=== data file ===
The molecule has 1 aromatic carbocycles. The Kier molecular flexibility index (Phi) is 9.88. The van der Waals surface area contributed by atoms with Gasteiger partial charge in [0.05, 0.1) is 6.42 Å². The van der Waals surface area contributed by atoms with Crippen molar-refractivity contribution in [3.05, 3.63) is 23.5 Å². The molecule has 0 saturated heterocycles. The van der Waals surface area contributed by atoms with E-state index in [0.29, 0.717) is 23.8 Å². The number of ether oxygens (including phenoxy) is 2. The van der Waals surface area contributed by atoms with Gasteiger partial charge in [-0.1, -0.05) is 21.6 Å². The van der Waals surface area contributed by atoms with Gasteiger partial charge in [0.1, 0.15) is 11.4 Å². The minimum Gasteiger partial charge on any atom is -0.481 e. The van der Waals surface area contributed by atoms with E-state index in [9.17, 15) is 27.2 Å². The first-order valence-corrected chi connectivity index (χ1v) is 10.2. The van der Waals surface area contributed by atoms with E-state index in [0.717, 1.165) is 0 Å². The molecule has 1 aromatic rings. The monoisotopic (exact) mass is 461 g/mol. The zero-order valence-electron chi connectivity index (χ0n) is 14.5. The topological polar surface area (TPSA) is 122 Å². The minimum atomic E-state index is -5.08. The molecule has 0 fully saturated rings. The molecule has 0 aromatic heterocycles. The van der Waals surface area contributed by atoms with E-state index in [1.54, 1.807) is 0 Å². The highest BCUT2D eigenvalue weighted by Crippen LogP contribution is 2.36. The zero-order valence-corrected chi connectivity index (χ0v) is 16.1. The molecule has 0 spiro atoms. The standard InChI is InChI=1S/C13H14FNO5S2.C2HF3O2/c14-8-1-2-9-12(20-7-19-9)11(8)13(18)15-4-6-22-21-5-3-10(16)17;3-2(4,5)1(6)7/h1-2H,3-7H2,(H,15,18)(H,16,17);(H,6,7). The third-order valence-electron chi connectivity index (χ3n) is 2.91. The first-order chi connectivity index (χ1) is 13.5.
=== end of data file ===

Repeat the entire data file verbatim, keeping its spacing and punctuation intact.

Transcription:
The molecule has 1 aromatic carbocycles. The Kier molecular flexibility index (Phi) is 9.88. The van der Waals surface area contributed by atoms with Gasteiger partial charge in [0.05, 0.1) is 6.42 Å². The van der Waals surface area contributed by atoms with Crippen molar-refractivity contribution in [3.05, 3.63) is 23.5 Å². The molecule has 0 saturated heterocycles. The van der Waals surface area contributed by atoms with E-state index in [0.29, 0.717) is 23.8 Å². The number of ether oxygens (including phenoxy) is 2. The van der Waals surface area contributed by atoms with Gasteiger partial charge in [-0.1, -0.05) is 21.6 Å². The van der Waals surface area contributed by atoms with Gasteiger partial charge in [0.1, 0.15) is 11.4 Å². The minimum Gasteiger partial charge on any atom is -0.481 e. The van der Waals surface area contributed by atoms with E-state index in [9.17, 15) is 27.2 Å². The first-order valence-corrected chi connectivity index (χ1v) is 10.2. The van der Waals surface area contributed by atoms with E-state index in [0.717, 1.165) is 0 Å². The molecule has 1 aromatic rings. The monoisotopic (exact) mass is 461 g/mol. The zero-order valence-electron chi connectivity index (χ0n) is 14.5. The topological polar surface area (TPSA) is 122 Å². The minimum atomic E-state index is -5.08. The molecule has 0 fully saturated rings. The molecule has 0 aromatic heterocycles. The van der Waals surface area contributed by atoms with E-state index in [1.54, 1.807) is 0 Å². The highest BCUT2D eigenvalue weighted by Crippen LogP contribution is 2.36. The zero-order valence-corrected chi connectivity index (χ0v) is 16.1. The molecule has 0 spiro atoms. The standard InChI is InChI=1S/C13H14FNO5S2.C2HF3O2/c14-8-1-2-9-12(20-7-19-9)11(8)13(18)15-4-6-22-21-5-3-10(16)17;3-2(4,5)1(6)7/h1-2H,3-7H2,(H,15,18)(H,16,17);(H,6,7). The third-order valence-electron chi connectivity index (χ3n) is 2.91. The first-order chi connectivity index (χ1) is 13.5.